Hybrid or Fuel Efficient? We Break Them Down

By Max Resnik

May 4, 2011 Updated May 4, 2011 at 6:34 PM EDT

FORT WAYNE, Ind. (Indiana’s NewsCenter) – Car dealers across the nation are seeing a huge increase in the number of fuel efficient and hybrid vehicles being purchased as gas prices continue to soar.

What defines a car as “fuel efficient” and are hybrids any different? Today, Indiana’s NewsCenter breaks it down.

Here are the simple differences:

Hybrids:
-Run on both gas and electric
-From 0 to 40mph, your hybrid runs on electricity
-From 0 to 40mph, there is no gearshift (less strain on the engine, which means better mileage)
-When you surpass 40mph, the gas motor takes over

Fuel Efficient Vehicles:
-Run on gas only
-Transmissions now come with higher gear sets; the greater the number of gears, the less strain is put on the engine, which saves on gas
-Most come with 4-cylinder engines and 6-speed automatic transmissions
-Typically average 35-40mpg Highway

Steve Mann with Dimension Ford in Fort Wayne says hybrids are better suited for congested, big city traffic. He says, “If 75-80% or more of your driving is taking place in the city, you're going to do a lot better with a hybrid because you're running on mostly electrical mode instead of gasoline mode."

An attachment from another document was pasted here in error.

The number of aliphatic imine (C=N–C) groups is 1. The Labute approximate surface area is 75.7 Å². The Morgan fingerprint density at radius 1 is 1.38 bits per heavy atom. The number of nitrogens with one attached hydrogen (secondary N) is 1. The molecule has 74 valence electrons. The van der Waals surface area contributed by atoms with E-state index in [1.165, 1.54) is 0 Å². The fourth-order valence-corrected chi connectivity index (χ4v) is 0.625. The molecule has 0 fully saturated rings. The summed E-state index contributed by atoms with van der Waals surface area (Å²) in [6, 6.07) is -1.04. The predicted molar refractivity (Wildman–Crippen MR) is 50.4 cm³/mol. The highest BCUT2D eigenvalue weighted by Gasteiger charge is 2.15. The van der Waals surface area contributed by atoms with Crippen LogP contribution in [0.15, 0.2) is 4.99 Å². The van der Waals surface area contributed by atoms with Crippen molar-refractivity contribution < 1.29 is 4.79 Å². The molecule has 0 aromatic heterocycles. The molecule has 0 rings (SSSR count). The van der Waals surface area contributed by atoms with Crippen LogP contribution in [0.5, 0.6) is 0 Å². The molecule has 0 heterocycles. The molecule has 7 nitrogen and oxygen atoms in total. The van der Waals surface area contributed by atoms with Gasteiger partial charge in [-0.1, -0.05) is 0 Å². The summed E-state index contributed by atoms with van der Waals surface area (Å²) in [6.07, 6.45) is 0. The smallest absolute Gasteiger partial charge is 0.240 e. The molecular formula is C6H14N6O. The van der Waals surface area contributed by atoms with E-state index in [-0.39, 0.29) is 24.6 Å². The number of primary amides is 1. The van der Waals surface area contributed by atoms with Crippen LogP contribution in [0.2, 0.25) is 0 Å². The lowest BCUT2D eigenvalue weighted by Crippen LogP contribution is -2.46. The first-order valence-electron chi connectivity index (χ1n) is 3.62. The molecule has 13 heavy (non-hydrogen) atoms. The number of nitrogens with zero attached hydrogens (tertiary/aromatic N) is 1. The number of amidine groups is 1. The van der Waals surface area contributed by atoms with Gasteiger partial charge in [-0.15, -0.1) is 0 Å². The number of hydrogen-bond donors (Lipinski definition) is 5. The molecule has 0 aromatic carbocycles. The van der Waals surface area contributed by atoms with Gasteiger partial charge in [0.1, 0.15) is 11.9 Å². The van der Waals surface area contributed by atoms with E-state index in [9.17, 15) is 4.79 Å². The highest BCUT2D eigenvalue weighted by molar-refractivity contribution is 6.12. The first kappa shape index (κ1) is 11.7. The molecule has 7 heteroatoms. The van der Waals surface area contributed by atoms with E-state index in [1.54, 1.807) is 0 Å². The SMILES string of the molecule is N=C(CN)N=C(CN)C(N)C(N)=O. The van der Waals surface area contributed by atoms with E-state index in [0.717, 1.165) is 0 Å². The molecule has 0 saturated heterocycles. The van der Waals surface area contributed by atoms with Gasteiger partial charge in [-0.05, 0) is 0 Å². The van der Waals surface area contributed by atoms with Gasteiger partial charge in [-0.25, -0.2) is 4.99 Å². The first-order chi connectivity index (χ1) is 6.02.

Mann says the Fort Wayne market is better suited for fuel efficient vehicles as opposed to hybrids. Stop and go traffic is minimal and many workers use the interstate to get to and from work.

Do you feel like you have seen an increase in the number of small cars on the road? That’s probably because you have. In April, 223,000 small cars were sold, a 33% increase compared to April 2010. It’s the biggest increase in small car sales since 2008, which also happens to be the last time record gas prices were seen at the pump.

Before you hop into a smaller, fuel efficient vehicle or even a hybrid, Brian Vest with Dimension Ford says you need to know what you’re looking for.

He says, “People need to be mindful of what their utility is of the vehicle. If they're used to towing boats and going to the lake on weekends and loading up, a fuel efficient car may not be what's best for the use of their vehicle… I've seen people trade down out of a vehicle because of the gas price and then six months to a year later they’re back in because it doesn't fit their needs.”

Some other tips to save at the pump:
-Use your cruise control on the highway and set it at 65mph
-Don’t break too hard or accelerate too quickly
-Don’t idle for too long
-Use of the radio, heat and a/c adds to engine strain, which burns more gas
-Have your vehicle examined to make sure that it’s operating efficiently




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